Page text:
General manager Jerry Reese also kept the offensive line together by signing tackle David Diehl and guards Chris Snee and Rich Seubert to long-term contracts.
The question mark is at tight end. Kevin Boss made big plays after Shockey broke a leg in December, but the second-year pro has to do it over the course of a full season and become a better blocker. The running game averaged about a yard less after Shockey was hurt.
``During the regular season we didn't feel we were the best team,'' Manning said. ``When we got to the playoffs, we got some confidence. We played better football than anyone else and we kept that great confidence going. We still think we can play better. No one is giving us much credit and that adds to the fire and makes us say let's go earn it.''
Defensively, replacing Strahan will not be easy. Outstanding against the run and pass, he was the undeniable leader of the team.
However, the Giants, who led the league in sacks last season, might have the NFL's best pass rush without No. 92. Defensive end Osi Umenyiora is coming off a 13-sack season that got him to the Pro Bowl, Tuck had a career-best 10 sacks and strongside linebacker Mathias Kiwanuka had 4.5 sacks before breaking a leg midway through the season.
Tackles Barry Cofield and Fred Robbins have looked great in camp and Pierce is out to prove he is the leader of the defense.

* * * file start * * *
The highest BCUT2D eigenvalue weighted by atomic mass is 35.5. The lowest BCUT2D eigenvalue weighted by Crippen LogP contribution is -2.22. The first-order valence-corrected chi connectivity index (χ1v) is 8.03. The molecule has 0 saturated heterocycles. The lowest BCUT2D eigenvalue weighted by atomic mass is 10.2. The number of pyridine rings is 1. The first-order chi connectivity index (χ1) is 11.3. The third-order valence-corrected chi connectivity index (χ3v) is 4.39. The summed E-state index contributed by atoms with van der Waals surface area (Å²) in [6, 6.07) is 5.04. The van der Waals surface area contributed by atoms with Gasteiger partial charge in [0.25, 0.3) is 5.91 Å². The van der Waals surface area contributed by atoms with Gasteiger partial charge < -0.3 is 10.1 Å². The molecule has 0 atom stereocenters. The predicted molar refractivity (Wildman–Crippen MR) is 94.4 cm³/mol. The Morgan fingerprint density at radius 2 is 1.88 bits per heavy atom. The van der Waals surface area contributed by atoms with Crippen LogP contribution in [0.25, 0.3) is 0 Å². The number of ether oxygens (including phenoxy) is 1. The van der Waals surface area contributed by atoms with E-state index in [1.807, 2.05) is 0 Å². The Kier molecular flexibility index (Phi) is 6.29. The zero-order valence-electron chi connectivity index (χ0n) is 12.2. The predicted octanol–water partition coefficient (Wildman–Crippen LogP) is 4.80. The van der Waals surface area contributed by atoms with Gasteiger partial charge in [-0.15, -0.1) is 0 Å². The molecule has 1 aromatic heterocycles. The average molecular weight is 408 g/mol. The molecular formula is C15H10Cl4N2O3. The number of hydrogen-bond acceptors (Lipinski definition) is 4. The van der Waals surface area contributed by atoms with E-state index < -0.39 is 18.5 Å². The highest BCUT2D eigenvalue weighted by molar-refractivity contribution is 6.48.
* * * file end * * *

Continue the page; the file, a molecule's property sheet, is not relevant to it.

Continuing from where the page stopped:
The secondary returns starting cornerbacks Aaron Ross and Corey Webster and the safety position is four deep with Michael Johnson, James Butler, free agent-signee Sammy Knight and rookie Kenny Phillips, the first-round draft pick who has been the star of training camp.
The go-for-broke unit should improve in its second season under coordinator Steve Spagnuolo.
The only concern is weakside linebacker, where newcomer Danny Clark, Gerris Wilkinson and rookie Bryan Kehl are looking to replace Kawika Mitchell, who was signed by Buffalo as a free agent.
``A lot of people didn't think we could do it last year and there are a lot of people that don't think we can do it again,'' punter Jeff Feagles said. ``Certainly Tom has told us the next step is to go out and put it behind us. We have the ring to remind ourselves how great of a season it was. When you go through that type of season, it makes you believe that you can do it again.''
Veteran Amani Toomer remembers the 2001 season, the year after the Giants lost to Baltimore in the Super Bowl. Players came to camp and went through the motions, thinking they were a lot better than they were. They went 7-9.
``It's different this year,'' Toomer said. ``Every time I've been on a team that has won there has been a sense of urgency and I feel the sense of urgency here. When I've been on a team that thinks we're really good, we end up doing really bad. I think every team that has been successful has had something to prove and we do.''